I think Bangkok Airport makes it very easy for airlines to make things very hard for passengers. It’s just the way it’s laid out between the departure lounge and the holding yard / gates area.
You see, I’d bought a couple of bottles of water in the international lounge. Yes, I’d drunk them and then filled them up from the drinking fountains, but usually once you’re in the international lounge, anything you buy there is fine.
Not so here (although I didn’t have any problem in the other direction). Apparently Australia doesn’t allow you to take bottles of water over 100ml into the country. Not that I’d been planning to take them into the country, anyway.
I immediately felt cheerier as I stepped onto the aeroplane. El Al is very efficient and all, but has small grey seats and navy military-style uniforms. Thai Airways, with their rainbow of seats and bright skirt-blouse-and-sash uniforms, just makes you happier. The service could be terrible, but you wouldn’t mind it as much because of the décor.
Did you know Thai Airways’ short-distance flights/planes are called Thai Smile?
But the service was pretty good. A nice stewardess came along and asked if I’d ordered the vegan meals, and when I explained that I hadn’t, and that it had been a mess-up with the travel agent, she made sure to get me proper meals.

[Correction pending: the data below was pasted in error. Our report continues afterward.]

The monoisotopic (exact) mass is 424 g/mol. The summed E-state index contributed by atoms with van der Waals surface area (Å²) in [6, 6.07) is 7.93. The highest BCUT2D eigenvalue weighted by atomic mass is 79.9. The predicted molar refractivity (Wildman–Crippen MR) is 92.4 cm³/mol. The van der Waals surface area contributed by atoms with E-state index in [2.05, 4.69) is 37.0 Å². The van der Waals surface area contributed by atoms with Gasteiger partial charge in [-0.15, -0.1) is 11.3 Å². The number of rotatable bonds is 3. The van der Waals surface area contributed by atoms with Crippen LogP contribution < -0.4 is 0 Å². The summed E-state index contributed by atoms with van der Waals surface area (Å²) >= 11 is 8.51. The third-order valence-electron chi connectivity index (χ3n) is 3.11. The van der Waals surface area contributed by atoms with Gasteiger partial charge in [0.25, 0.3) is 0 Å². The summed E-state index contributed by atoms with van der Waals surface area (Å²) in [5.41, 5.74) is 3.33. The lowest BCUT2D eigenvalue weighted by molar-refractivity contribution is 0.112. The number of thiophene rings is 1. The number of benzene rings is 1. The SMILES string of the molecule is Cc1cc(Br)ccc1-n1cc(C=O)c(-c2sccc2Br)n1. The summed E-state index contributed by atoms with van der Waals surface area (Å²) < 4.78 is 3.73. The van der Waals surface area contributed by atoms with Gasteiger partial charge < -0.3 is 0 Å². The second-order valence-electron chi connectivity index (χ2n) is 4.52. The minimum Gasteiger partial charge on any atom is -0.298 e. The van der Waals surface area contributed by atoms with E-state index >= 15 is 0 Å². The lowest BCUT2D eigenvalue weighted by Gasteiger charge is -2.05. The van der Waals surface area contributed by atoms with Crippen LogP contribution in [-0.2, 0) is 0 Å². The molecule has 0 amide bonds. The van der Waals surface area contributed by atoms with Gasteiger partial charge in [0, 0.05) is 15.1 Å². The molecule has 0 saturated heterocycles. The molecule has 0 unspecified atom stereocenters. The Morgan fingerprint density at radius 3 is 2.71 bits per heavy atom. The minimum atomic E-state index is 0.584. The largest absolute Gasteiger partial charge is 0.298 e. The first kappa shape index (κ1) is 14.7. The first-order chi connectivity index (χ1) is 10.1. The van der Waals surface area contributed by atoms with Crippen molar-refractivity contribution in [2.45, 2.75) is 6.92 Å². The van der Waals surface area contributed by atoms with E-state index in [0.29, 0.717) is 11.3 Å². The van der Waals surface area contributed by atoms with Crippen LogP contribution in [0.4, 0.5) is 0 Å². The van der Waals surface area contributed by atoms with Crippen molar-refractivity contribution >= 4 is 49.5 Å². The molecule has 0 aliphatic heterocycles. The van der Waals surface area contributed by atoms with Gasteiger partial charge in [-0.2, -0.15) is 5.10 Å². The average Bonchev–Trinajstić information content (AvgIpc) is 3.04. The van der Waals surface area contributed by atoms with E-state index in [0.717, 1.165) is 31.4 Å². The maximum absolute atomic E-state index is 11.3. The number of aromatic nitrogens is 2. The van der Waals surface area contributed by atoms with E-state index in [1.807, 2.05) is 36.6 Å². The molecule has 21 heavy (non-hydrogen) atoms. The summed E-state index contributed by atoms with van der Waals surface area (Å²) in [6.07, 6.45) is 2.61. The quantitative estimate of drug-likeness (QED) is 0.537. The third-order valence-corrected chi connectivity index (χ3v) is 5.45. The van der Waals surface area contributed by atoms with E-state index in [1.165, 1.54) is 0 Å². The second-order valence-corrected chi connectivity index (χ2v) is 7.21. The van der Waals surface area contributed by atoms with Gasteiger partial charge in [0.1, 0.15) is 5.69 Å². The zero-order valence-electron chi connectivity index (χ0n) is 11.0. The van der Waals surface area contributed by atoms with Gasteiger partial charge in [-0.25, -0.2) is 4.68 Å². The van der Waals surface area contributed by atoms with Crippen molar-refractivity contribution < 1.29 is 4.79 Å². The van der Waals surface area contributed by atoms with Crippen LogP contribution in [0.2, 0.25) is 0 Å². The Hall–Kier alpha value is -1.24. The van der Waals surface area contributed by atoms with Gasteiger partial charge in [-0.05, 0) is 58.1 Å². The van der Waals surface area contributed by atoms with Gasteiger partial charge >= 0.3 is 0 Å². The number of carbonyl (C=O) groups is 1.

I managed to stay awake for dinner, which was surprisingly good. Chicken curry (apparently – it tasted good, but it was a bit bland to be curry) and rice.
I watched Ted, which was more vulgar than I expected, and then went to sleep. Although I don’t recall sleeping much, I also can’t remember anything further until they woke us up in the morning, so I must have done.
Omelettes seem to be very popular for airline breakfasts at the moment (that’s three of four this trip), and shortly after that, we were landing.
So far, I have about a 60% success rate with the e-gates. It worked leaving two weeks ago, but not this morning. This is pretty typical. “Go and see a real person”, it told me (not in as many words). It’s quicker that way.
I ticked about four boxes on the quarantine declaration form, and go questioned. “What are you declaring today, ma’am?”
(I find it so weird to be called “ma’am”. I’m old enough to be called “Frau” in German, and that’s weird, too, but “ma’am” is something you’d expect from an American, not someone with a Melbourne accent.)
“Ah, and olive wood carving, some dried rockmelon I’m prepared to give up if I have to…”
“No fresh fruit, vegetables, or plant products?”
“Please continue through here, ma’am.”
I had barely even started my long, long list of stuff to declare. I hadn’t even reached the part where I explain that I have been on a farm, near farm animals, or in a rural area in the last 30 days simply because I live on a small farm(-ette) and have been gone only 18. That’s always a fun conversation.
Is it possible to get culture shock coming into your own country? I always have trouble when my port of entry is in the eastern states – “you forget how bogan everyone sounds when you land in the eastern states”. I’m currently sitting at the gate waiting to board, listening to some middle-aged Aussie couple going on about “Oy had that bl**dy window seat but there was no f*cking bl**dy window, was there?”
Yeah, welcome home.
That said, the earlier flight has now boarded, taking the bogans with it, and I can now here and middle-aged-Adelaide-city-man accent behind me. You know the accent I mean.